A district court judge has declined to enter default judgment against the Republic of Cuba on an Indiana woman’s claim against the foreign nation after finding members of the Cuban National Soccer Team were not acting within the scope of their employment for the country when they sexually assaulted her.
While vacationing at a resort in Jamaica at the same time as the Cuban soccer team, four of the players – Yoandir Puga Estevez, Tomas Cruz Rodriguez, Yordan Santa Cruz Vora and Jorge Luis Clavelo – entered a women’s restroom and took turns raping Robin Haston, who was in a locked stall. Haston’s boyfriend, Vic Hutchings, heard screaming and fought off the attackers, who later refused to provide DNA evidence in the case.
Estevez, Rodriguez, and Vora were eventually arrested, but according to a Thursday district court opinion, the Cuban government intervened and “compromised” the investigation. The players were released and allowed to return to Cuba in April 2015.
Meanwhile, Cuba refused to cooperate with the criminal investigation and failed to appear in the case of Robin Haston v. Republic of Cuba, 1:16-cv-615, prompting Haston to move for default judgment. However, Judge William T. Lawrence of the U.S. District Court for the Southern District of Indiana wrote Thursday that he could not enter default judgment against the foreign country because he lacked subject matter jurisdiction.
Specifically, Lawrence said Haston’s claim under the terrorist exception to the Foreign Sovereign Immunities Act failed. That exception holds that the U.S. can assume jurisdiction over foreign states under certain circumstances related to terrorism.
Here, Lawrence said he assumed for purposes of the ruling that Haston proved two of those circumstances – the fact that she was a victim of an act of torture and that the Republic of Cuba was sufficiently designated as a sponsor of terrorism. However, Lawrence went on to say Haston failed to prove the third prong of the terrorism exception: that the players were acting within the scope of their employment with the Cuban government when they attacked her.
To support her position that the soccer players were acting within the scope of their employment, Haston relied on the Indiana Supreme Court case of Stropes by Taylor v. Heritage House Childrens Center of Shelbyville, Inc., 547 N.E.2d 244, 247 (1989). In Stropes, the Supreme Court reversed summary judgment to a child care center after one of its employees assaulted a mentally disabled 14-year-old while changing the victim’s bedding and clothes. Those acts were “unquestionably within the scope of (the employee’s) employment,” and the court ruled a jury should determine whether he was acting within that scope when he committed his crimes.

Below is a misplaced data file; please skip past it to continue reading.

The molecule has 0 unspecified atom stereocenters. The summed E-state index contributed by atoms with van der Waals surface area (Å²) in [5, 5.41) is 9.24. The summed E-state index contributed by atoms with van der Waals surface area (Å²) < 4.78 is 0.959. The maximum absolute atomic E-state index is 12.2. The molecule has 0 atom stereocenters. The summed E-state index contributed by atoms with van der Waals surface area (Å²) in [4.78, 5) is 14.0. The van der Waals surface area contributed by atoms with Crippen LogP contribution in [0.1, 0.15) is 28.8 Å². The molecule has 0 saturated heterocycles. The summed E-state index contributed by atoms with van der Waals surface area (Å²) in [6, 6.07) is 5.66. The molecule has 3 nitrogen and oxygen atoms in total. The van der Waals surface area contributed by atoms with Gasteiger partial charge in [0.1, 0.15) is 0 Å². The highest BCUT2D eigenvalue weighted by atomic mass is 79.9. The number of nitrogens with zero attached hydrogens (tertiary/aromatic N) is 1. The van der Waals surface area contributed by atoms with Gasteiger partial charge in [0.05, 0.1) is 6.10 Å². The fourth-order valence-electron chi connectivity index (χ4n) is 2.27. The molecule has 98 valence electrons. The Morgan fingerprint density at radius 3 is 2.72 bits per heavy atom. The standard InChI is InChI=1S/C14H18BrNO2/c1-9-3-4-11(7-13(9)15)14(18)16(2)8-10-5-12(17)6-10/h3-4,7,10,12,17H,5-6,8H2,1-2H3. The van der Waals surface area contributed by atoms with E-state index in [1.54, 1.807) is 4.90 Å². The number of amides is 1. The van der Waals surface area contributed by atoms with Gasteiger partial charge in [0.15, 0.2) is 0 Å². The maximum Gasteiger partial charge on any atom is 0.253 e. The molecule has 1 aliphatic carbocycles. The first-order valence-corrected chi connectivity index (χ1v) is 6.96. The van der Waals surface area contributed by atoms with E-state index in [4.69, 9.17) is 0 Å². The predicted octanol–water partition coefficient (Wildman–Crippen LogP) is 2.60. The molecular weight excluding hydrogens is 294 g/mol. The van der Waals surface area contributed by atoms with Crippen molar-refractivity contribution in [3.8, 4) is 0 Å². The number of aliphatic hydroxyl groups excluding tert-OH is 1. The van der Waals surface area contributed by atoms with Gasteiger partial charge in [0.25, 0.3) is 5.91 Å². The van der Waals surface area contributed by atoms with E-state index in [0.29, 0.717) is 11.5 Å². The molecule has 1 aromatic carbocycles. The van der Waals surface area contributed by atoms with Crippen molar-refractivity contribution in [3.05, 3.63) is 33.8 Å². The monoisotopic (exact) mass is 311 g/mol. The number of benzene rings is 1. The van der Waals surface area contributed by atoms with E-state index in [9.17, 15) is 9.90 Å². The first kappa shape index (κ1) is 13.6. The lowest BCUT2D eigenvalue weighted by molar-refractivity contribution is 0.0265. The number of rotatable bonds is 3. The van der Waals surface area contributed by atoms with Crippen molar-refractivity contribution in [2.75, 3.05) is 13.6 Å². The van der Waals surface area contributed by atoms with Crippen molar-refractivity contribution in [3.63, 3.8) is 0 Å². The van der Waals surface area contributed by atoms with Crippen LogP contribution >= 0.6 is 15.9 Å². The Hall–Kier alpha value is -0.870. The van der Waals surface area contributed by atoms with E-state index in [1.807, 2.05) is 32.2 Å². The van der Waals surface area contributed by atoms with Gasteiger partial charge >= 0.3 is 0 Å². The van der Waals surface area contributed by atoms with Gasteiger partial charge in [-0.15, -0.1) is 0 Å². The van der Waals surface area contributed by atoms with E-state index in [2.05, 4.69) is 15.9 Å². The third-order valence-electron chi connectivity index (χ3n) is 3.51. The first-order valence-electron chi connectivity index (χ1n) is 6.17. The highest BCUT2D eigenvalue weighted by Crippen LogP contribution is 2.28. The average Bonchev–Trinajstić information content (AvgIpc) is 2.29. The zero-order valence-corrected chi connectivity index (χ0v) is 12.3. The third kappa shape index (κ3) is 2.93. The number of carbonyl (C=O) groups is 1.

However, Stropes is distinguishable from the instant case because the defendant in Stropes was authorized to have physical contact with the victim, while the soccer players did not have authorization for physical contact with Haston, Lawrence wrote.
“…(A)lthough ‘the particular injury could not have occurred without the facilities afforded by the relation of the servant to (the) master,’ that is not sufficient to bring the attacks within the scope of the attackers’ employment,” he wrote, referring to the Republic of Cuba as the “master” in this context.
“The fact that the attackers’ presence at the resort, and therefore their access to Haston, was because of their employment is simply not sufficient to hold the Republic of Cuba liable for actions that bore no relationship to their job duties,” the judge continued. “Accordingly, the facts alleged by Haston cannot support a finding that her attackers were acting within the scope of their employment as soccer players when they assaulted her.”
The case was dismissed without prejudice.